MAY 03, 2024 11:47 AM PDT

This Picky Parasitic Archaea Changes Its Host's Metabolism

WRITTEN BY: Carmen Leitch

Archaea are a relatively recently discovered group of microorganisms that occupy their own branch on the tree of life. Though similar in some ways to bacteria, they are not the same. Researchers have now determined that one type of parasitic archaea that is in a group called DPANN can alter its host cell's metabolism. These tiny and selective archaea have preferences that demand to be satisfied. The findings have been reported in Nature Communications.

Image credit: Pixabay

About half of all known archaea are DPANN archaea, which are very small and have little genetic material. That makes them dependent on other organisms for survival; they are parasites. The DPANN archaea can attach to a host cell, then take up lipids from their host to build their outer layer, or membrane.

It's been thought that any old lipids will do for the DPANN archaea, but this latest work has shown that one type of parasitic archaeal DPANN called Candidatus Nanohaloarchaeum antarcticus does not use all of the lipids that are found in its host cell, a species called Halorubrum lacusprofundi. Instead, Candidatus Nanohaloarchaeum antarcticus is only interested in about 110 of the lipids found in its host cell, or about two-thirds of the lipid species in Hrr. lacusprofundi.

"In other words: Ca. N. antarcticus is a picky eater," said co-correspinding study author Joshua Hamm, a microbiologist at NIOZ Royal Institute for Sea Research.

In this study, the researchers analyzed Halorubrum lacusprofundi cells with and without the presence of parasitic archaea. The investigators determined that the host cells can alter the types of lipids and the levels of each that are used in their membranes, as well as altering lipids so that their function changes. All of these changes end up increasing metabolic reactions in the host cell to create a more flexible membrane, which is also more difficult for the parasite to move through, andhelps the host cell compensate for the stress caused by the parasite.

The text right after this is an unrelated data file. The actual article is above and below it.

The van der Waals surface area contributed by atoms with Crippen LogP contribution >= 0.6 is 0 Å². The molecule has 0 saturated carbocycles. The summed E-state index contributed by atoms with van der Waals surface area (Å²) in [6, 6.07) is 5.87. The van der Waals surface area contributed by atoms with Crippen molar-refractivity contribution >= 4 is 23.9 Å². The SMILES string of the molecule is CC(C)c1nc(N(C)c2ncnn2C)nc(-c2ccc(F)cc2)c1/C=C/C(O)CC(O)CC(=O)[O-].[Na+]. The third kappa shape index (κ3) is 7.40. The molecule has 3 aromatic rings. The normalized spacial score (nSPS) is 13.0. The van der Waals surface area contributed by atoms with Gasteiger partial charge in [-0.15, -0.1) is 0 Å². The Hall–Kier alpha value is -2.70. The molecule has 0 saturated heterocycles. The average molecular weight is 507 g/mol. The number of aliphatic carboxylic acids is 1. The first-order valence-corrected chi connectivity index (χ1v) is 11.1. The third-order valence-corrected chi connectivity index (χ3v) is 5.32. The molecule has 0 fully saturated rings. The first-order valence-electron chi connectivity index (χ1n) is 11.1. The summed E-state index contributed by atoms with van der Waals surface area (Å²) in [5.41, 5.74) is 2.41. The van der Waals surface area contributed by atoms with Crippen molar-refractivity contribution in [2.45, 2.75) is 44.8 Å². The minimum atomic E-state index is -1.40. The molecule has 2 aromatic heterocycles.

The archaea and host in this study are also a bit unique. The study authors noted that the lipid membrane of Halobacteriales is "one of the most extreme instances of negatively charged membranes across the tree of life," and Ca. Nha. antarcticus is the only known DPANN archaea that changes its host cell's metabolism.

"If the membrane of the host changes, this could have an impact on how these hosts can respond to environmental changes in for example temperature or acidity," noted Hamm.

We are starting to learn many new and interesting details about the latest addition to the tree of life, and this study shows we still have a lot to reveal. "Not only does it shed a first light on the interactions between different archaea; it gives a totally new insight into the fundamentals of microbial ecology," Hamm added.

Sources: Royal Netherlands Institute for Sea Research, Nature Communications

About the Author
Bachelor's (BA/BS/Other)
Experienced research scientist and technical expert with authorships on over 30 peer-reviewed publications, traveler to over 70 countries, published photographer and internationally-exhibited painter, volunteer trained in disaster-response, CPR and DV counseling.
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